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Raving fans

A decade later, DJs get re-acquainted with Re-Unite

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In 10 years, little has changed within rave culture, though its prevalence has diminished considerably. But for just one night, dust off your biggest, baggiest pair of pants, dig up a miniature backpack and liberate your Peace, Love, Unity, Respect (P.L.U.R.) pony-bead bracelets from the dusty cardboard box in the garage. On December 6, Re-Unite at Studio 54 Afterhours will bring back together a group of DJs and fans from the underground dance music scene in Las Vegas for a raver reunion, 1990s style.

In August of 1998, "Unite" was held in what used to be the North Las Vegas desert (now a maze of tract homes). A group of club and rave DJs hauled generators and speakers to the middle of nowhere, and inexpensive Kinko's fliers instructed attendees to bring good vibes and glowsticks to the free party.

"What's funny is when this party happened, I was just a raver. I wasn't even a DJ," says Chad Stolarick, AKA FunkyBadChad (who used to spin under the moniker Twilight and can frequently be see at Godskitchen). "I just evolved into a DJ and this happened to be a big party from back in my time." DJ Rion (formally Romio) spun at the event and estimates a thousand people showed up, as did a million crickets who apparently liked techno and proceeded to cover the speakers. "We even had a police helicopter fly over the whole party, shine a spotlight on the entire crowd and I just remember everyone flipping off the police helicopter," Rion says.

"The party went until the sun came up, which was pretty rare for those times," says Joel Roberts, AKA Buddy, who deejayed at and helped organize the original event. "It was pretty much every DJ in town on the lineup," says DJ Eric Forbes, who also played at Unite and is now a resident at Studio 54 and Tabu. "It was kind of some of the first culture of that scene. A lot of us that were DJs out here came from big cities," Forbes says. "[Unite] was kind of the first start of some more underground music and underground parties in Las Vegas away from the Strip."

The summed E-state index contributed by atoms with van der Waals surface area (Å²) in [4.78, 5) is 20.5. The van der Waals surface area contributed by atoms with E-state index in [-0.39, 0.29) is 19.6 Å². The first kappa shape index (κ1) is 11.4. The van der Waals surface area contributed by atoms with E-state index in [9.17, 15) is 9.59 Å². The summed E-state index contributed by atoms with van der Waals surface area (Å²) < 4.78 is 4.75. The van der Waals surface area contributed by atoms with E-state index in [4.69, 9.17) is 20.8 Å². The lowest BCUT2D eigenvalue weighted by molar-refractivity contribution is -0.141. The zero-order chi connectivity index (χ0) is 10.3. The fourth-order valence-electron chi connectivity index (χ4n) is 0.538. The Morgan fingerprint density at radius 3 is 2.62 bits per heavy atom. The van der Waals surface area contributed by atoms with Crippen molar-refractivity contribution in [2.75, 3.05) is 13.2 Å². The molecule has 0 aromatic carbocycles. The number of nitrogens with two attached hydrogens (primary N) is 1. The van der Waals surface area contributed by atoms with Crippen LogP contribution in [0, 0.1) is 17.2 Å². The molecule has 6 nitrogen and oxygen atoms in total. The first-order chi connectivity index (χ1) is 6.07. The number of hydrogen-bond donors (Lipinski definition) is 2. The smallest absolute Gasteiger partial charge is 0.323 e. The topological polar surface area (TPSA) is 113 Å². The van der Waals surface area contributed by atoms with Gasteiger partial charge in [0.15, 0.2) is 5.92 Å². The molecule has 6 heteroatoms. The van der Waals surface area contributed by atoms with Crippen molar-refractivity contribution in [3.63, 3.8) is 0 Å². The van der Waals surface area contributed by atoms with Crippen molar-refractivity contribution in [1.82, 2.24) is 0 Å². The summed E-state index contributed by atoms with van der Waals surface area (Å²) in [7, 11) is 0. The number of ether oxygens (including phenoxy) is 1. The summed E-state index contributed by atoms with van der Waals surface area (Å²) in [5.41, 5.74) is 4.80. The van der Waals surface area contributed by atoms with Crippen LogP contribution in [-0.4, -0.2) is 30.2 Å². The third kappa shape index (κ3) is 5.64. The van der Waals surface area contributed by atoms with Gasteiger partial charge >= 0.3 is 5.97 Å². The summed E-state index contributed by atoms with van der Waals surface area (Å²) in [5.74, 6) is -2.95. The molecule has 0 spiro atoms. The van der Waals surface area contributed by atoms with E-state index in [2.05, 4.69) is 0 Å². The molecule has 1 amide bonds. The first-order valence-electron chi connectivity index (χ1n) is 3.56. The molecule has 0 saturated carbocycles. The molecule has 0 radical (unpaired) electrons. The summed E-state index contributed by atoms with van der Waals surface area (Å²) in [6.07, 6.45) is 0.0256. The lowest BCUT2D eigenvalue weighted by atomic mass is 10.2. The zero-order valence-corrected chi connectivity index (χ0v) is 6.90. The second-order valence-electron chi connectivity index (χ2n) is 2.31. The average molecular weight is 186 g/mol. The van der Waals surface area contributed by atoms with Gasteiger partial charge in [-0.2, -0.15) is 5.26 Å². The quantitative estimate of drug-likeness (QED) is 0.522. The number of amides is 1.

Re-Unite came about when Rion recently moved back to Las Vegas from Arizona. Reminiscing with Stolarick over drinks, they decided to see if it would be possible to stage a reunion of Unite's DJs and ravers. After just a few phone calls and MySpace messages, Re-Unite was in the works. "We're going to bring in the crowd that used to run with us back around that time up until early 2003," says Stolarick. "It could be a lot of the Club Utopia crowd also."

"The majority of the DJs from Unite and the underground party scene are still active in the realm of electronic music, many currently residents or regulars at clubs in Vegas," says Roberts. For Re-Unite, Stolarick, Roberts, Forbes, and Rion will be joined by OB-One (resident DJ at Moon and The Playboy Club), John Michael (remember Liquid 303 Records?), DJ Shoe (Little Buddha and Mix Lounge), Duane King and Robert Oleysyck, who still spins guest spots all over Vegas. Each DJ will spin about a 30-to 45-minute set. "I'm going to dig through some of my old records and bring out some of those beats," says Oleysyck, who plans to spin vinyl as much as possible for the night. Other DJs will gear their sets toward exposing attendees to as many new underground tracks as possible, while some intend to blend a combination of old and new.

"Ten years ago, there was a lot of politics involved in the electronic/underground scene and the DJs during that time," Rion says and cites many DJs were competing for status. But for one night in 1998, differences were set aside. "Ten years later, all these DJs are still around, still playing and still open to the idea of playing such a short set just to make this party happen," says Roberts. "For one night, we were able to just put [our issues] aside, go up there and play and do our thing and put on a good event for people. I'm thinking that it's really cool that these same guys are still willing to do that." Unlike the clothes we used to wear, it looks like a little P.L.U.R. never goes out of style.

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